Google yesterday announced Android Pay, a new payment feature coming to Android 4.4 KitKat and above. It’s supposed to be the successor to Google Wallet, but the company also announced yesterday that Google Wallet would be relaunching for both Android and iOS. We talked to Google spokesperson Anaik Weid to explain how these two will coexist.
Here’s the short story. Android Pay will be for users to make online, in-app, and retail purchases using their Android device. Google Wallet will be for friends and family with a U.S. debit card to send money using their Android and iOS device.
Here’s where it gets confusing. All current Google Wallet users will be upgraded to Android Pay. Weid explained that a future update will essentially replace the Google Wallet app with the Android Pay app.
This is slated to occur after Android Pay launches with Android M later this year. Because Android Pay depends on your Google account, all your credit and debit cards will be pulled in from there.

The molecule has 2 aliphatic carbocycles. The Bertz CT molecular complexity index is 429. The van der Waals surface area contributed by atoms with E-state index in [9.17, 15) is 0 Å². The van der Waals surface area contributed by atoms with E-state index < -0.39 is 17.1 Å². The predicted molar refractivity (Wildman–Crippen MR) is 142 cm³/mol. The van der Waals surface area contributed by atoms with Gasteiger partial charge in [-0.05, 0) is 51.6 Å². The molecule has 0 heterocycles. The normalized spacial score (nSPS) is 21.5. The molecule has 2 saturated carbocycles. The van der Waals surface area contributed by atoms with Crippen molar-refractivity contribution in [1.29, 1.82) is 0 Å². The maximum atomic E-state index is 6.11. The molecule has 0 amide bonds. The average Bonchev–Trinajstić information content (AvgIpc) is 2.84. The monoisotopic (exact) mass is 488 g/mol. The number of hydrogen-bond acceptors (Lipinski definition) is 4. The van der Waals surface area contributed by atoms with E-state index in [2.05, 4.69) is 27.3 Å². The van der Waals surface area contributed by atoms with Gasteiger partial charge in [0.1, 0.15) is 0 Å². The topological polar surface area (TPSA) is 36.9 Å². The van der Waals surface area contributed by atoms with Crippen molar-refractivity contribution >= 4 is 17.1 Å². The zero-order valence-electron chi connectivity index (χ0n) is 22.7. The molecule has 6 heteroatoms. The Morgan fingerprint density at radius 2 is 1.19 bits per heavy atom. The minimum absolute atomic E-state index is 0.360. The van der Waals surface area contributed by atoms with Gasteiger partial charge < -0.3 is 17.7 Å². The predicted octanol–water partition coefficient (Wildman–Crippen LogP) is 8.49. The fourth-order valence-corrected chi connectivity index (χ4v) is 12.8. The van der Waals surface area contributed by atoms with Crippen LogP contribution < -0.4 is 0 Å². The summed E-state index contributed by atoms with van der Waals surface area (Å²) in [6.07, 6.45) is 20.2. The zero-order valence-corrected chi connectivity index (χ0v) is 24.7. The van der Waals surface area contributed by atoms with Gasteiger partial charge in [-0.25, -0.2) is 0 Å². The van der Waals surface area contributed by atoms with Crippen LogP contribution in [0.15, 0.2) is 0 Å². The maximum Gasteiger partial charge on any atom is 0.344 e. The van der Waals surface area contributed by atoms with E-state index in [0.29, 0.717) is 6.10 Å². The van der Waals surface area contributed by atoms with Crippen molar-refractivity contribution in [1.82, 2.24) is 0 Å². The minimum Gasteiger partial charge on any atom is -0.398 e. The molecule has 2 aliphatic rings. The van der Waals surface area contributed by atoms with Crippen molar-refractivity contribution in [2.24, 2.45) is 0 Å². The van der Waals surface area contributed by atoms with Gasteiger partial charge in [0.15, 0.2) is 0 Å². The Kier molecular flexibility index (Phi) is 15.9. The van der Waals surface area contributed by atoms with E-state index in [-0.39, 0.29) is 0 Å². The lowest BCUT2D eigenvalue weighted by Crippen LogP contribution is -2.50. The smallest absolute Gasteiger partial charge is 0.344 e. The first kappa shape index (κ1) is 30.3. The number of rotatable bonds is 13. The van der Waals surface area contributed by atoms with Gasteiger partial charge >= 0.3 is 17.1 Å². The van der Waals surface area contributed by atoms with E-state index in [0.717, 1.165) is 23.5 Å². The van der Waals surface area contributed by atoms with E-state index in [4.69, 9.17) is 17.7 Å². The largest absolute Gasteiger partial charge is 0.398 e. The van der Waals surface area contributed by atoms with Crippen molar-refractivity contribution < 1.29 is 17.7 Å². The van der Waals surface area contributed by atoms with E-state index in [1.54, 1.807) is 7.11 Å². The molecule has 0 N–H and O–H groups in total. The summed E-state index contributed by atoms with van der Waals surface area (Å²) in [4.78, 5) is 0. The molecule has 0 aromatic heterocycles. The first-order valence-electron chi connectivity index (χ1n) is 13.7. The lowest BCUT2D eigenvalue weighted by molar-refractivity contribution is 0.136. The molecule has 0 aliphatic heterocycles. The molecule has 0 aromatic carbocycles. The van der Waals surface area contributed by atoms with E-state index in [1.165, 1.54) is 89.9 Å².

Users interested in the new Google Wallet app will have to download the new version. You will be to send money received with the app directly to your bank account or spend it in stores using the Google Wallet card.
Why exactly Google chose to do it this way isn’t clear. Our guess is the company wanted a way to differentiate between payment features offered to just Android users and those to Google users in general.
Because mobile payments are still very much a new type of system, at least in the West, this may all end up changing again. Google isn’t the only player in the game, and we can expect new entrants to join as well. Competition and infrastructure may influence Google and others to tweak their strategies, but for now the company’s strategy relies on both Android Pay and Google Wallet.